Trump ally jailed for acting as agent for foreign government – .

Trump ally jailed for acting as agent for foreign government – .

Tom Barrack, former adviser to former US President Donald Trump, was indicted Tuesday of illegal foreign lobbying on behalf of the UAE for what federal prosecutors in Brooklyn have described as an effort to influence the foreign policy positions of the 2016 Trump presidential campaign and the incoming administration that followed.

Barrack was charged in an indictment with seven counts of acting as an agent of the United Arab Emirates between April 2016 and April 2018. He was also charged with obstructing justice and making false statements to federal law enforcement officials.

Barrack was the chairman of Trump’s inaugural committee, and while some of the alleged conduct relates to the presidential transition, it does not appear to be related to the inaugural festivities.

According to the indictment, Barrack and two other men were indicted on Tuesday – Matthew Grimes of Aspen, Colorado, and Rashid Sultan Rashid Al Malik Alshahhi, a national of the United Arab Emirates – took advantage of Barrack’s status as a senior external adviser to the Trump campaign to “advance UAE interests and provide intelligence to them while failing to inform the attorney general that their actions were taken under the direction of senior UAE officials.” “

Barrack was in direct and indirect contact with senior management in the United Arab Emirates, according to the charges, and he called Alshahhi a “secret weapon” to promote his foreign policy agenda in America.

Barrack and Grimes made a first court appearance on Tuesday afternoon in Los Angeles, where U.S. magistrate Patricia Donahue agreed to continue the hearing until Monday morning.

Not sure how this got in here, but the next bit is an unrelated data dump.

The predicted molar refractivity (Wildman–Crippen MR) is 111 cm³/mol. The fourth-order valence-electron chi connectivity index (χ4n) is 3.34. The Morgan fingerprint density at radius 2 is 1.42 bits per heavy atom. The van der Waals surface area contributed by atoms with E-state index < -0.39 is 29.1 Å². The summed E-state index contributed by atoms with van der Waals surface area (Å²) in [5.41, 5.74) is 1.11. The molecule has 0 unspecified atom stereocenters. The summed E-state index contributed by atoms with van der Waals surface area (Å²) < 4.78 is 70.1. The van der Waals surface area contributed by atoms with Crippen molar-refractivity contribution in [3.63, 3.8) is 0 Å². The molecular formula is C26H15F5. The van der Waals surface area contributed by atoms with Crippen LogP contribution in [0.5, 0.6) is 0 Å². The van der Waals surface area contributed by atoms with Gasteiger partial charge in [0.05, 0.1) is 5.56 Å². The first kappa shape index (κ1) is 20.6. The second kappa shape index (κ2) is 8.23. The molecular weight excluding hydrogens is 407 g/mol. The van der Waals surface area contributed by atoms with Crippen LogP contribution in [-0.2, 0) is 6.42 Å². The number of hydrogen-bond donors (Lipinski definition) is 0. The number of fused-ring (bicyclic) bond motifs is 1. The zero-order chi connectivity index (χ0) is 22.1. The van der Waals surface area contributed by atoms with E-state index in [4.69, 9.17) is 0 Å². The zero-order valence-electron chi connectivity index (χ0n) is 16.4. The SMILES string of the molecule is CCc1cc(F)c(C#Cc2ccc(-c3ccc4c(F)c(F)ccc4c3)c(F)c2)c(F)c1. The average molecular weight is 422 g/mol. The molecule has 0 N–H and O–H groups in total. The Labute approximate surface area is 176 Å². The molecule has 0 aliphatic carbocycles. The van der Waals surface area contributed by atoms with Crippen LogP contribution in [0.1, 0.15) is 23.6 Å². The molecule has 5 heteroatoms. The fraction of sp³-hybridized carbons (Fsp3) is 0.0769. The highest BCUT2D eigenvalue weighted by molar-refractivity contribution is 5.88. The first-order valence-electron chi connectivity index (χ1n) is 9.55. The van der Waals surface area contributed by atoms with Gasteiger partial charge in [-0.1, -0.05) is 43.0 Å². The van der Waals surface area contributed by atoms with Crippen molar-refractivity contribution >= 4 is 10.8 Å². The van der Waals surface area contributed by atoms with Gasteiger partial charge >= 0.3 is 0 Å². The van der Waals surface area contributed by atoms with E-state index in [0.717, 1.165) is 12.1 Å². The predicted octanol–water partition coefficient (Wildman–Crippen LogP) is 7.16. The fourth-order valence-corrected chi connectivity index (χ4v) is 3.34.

The judge ordered the detention of Barrack and Grimes until Monday’s detention hearing.

In a filing on Tuesday, federal prosecutors described Barrack as a serious flight risk, calling him “an extremely wealthy and powerful person with substantial ties to Lebanon, the United Arab Emirates and the Kingdom of Saudi Arabia,” as well. as access to a private plane.

None of the defendants had to plead. A spokesperson for Barrack said he plans to plead not guilty. A Grimes lawyer did not immediately respond to a request for comment.

Alshahhi, meanwhile, has not been arrested. In the court file requesting Barrack’s detention, prosecutors said Alshahhi fled the United States three days after being questioned by federal agents in April 2018 and had not returned.

The UAE embassy in Washington did not immediately return a request for comment.


The indictment cites several cases of alleged promotion by the defendants of the UAE’s program to the Trump campaign. In May 2016, Barrack inserted language praising the UAE into a campaign speech on US energy policy, then sent a draft speech to Alshahhi to give to UAE officials. united, according to the indictment. In 2016 and 2017, Barrack, Alshahhi and Grimes received talking points from UAE officials for Barrack’s television appearances in which he promoted UAE interests.